The Best Cell Phone Plans for Studying Abroad

According to the 2016 Open Doors report, 1 in 10 US undergrads study abroad at some point before graduating. The opportunity to study abroad is exciting for students as they get an opportunity to travel and experience new cultures, but it can also be nerve wracking for parents as their “kids” journey to faraway lands for extended periods of time.

One thing that both students and parents can agree on is that having a reliable way to get online as soon as their plane lands is pretty high on the list of priorities. Students want to be able to Snapchat and Instagram their awesome adventures from start to end, and parents want regular text (and yes, even voice) updates to know that everything is ok.

Our last blog post focused on ways to get by without data, such as downloading important items ahead of time or taking advantage of wifi hotspots. Those techniques are still important, but college students today demand more. This post will highlight the domestic cell phone plans that actually allow you to travel abroad and have access to the cell phone network from day one, without breaking your budget.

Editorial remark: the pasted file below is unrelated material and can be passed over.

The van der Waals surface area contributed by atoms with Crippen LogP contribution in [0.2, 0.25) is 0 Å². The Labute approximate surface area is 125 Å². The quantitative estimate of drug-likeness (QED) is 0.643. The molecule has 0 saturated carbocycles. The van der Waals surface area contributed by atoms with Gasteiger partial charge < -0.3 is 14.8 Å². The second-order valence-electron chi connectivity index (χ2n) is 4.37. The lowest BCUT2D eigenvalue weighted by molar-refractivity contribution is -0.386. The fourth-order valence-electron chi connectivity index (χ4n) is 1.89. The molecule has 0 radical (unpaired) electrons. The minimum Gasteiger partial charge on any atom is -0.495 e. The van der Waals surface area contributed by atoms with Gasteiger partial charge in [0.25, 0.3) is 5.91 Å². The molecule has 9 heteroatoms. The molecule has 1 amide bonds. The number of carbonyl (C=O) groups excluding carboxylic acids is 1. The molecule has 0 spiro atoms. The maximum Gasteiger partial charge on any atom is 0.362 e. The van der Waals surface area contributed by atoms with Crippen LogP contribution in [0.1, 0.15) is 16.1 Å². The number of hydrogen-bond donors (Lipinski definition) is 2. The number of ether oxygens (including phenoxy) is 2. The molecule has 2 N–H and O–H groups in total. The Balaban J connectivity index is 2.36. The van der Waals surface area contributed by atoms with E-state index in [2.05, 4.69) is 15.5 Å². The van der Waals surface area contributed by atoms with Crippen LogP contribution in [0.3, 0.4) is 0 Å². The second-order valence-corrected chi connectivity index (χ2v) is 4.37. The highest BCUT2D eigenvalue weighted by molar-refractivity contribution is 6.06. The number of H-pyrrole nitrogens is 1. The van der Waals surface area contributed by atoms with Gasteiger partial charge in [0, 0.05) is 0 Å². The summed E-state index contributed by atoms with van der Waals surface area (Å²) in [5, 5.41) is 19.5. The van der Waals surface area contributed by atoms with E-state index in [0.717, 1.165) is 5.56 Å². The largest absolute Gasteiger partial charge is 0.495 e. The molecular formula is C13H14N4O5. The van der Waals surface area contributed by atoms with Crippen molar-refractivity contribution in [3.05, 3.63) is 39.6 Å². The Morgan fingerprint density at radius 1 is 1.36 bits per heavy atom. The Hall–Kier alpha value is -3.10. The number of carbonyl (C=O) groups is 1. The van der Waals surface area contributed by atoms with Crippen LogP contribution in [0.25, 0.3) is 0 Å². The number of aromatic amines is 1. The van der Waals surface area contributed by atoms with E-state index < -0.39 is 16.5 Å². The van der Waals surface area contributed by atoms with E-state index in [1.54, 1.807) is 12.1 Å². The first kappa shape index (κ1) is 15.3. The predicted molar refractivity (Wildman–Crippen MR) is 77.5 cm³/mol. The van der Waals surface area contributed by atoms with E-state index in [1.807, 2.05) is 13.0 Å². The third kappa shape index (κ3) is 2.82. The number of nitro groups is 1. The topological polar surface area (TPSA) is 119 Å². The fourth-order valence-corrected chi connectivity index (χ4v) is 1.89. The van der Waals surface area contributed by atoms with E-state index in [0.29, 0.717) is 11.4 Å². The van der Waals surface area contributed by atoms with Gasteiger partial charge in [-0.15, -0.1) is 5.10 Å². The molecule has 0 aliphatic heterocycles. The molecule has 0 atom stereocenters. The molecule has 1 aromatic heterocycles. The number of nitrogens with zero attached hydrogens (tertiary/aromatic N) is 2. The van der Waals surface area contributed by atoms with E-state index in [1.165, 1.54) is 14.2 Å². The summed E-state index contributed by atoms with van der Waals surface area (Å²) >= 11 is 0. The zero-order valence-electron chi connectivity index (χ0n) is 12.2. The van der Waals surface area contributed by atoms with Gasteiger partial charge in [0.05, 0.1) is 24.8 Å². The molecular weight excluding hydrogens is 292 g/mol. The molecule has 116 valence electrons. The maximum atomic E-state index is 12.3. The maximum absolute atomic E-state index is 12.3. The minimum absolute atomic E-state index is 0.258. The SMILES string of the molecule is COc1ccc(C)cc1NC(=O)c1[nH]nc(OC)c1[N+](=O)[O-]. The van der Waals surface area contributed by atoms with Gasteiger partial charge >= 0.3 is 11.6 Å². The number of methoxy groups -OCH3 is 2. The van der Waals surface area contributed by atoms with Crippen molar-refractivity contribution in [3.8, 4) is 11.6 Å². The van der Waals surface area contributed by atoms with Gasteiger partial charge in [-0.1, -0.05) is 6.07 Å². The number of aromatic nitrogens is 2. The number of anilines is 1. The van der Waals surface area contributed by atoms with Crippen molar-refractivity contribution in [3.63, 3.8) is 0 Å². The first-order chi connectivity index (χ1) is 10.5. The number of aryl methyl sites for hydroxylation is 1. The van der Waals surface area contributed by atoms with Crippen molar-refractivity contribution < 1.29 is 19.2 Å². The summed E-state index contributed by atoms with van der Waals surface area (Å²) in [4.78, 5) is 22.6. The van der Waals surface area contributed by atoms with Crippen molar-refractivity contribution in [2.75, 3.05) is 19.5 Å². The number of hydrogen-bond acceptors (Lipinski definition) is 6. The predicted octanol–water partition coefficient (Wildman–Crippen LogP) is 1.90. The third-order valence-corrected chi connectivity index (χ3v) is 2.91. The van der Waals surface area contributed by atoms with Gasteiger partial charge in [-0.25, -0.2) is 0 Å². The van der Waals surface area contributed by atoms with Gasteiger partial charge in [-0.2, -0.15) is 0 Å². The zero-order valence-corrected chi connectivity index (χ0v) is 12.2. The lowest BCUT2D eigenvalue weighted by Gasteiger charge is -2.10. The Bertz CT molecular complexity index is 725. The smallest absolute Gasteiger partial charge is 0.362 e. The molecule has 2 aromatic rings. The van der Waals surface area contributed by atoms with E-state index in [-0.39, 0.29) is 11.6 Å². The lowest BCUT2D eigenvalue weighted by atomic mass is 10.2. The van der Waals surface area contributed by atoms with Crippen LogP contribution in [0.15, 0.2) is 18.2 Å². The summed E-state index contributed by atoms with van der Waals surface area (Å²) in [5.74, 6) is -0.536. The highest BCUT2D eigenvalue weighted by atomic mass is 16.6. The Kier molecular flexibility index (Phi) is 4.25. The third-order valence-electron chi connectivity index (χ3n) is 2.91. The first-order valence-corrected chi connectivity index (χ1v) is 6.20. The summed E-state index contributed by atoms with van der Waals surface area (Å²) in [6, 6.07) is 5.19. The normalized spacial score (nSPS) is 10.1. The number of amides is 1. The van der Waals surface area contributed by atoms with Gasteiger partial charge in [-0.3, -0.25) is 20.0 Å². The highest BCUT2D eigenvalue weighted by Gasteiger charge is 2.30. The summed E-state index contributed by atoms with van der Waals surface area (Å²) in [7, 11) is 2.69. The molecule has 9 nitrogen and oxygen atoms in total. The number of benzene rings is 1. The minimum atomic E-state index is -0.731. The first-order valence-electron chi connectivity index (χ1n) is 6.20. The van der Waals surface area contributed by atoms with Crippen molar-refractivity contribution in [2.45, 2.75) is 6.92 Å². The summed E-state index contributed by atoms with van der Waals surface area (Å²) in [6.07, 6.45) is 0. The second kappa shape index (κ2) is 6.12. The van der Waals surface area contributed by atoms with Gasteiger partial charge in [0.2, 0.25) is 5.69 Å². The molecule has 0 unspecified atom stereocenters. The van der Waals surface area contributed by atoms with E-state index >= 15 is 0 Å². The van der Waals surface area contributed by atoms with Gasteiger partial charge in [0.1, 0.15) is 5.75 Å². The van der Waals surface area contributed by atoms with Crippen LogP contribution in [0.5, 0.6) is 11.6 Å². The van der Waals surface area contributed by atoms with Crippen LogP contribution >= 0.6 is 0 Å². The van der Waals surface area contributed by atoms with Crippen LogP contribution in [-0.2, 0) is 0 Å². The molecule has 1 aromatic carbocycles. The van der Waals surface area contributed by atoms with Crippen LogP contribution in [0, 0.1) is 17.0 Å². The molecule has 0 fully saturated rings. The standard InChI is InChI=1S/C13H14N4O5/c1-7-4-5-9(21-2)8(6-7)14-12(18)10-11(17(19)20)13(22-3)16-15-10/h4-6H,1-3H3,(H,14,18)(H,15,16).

Project Fi (by Google)

You have probably never heard of Project Fi before, but the Google owned wireless service is hands down the best US cell phone plan for persons who travel frequently. Unfortunately it comes with one really big catch, the service can only be used with an officially supported phone and at present (December 2016) that list only includes 5 phones. Spoiler alert, the iPhone is not on the list :(

If you already have one of the phones on the list or you were considering buying one, then you should just stop reading now and go sign up.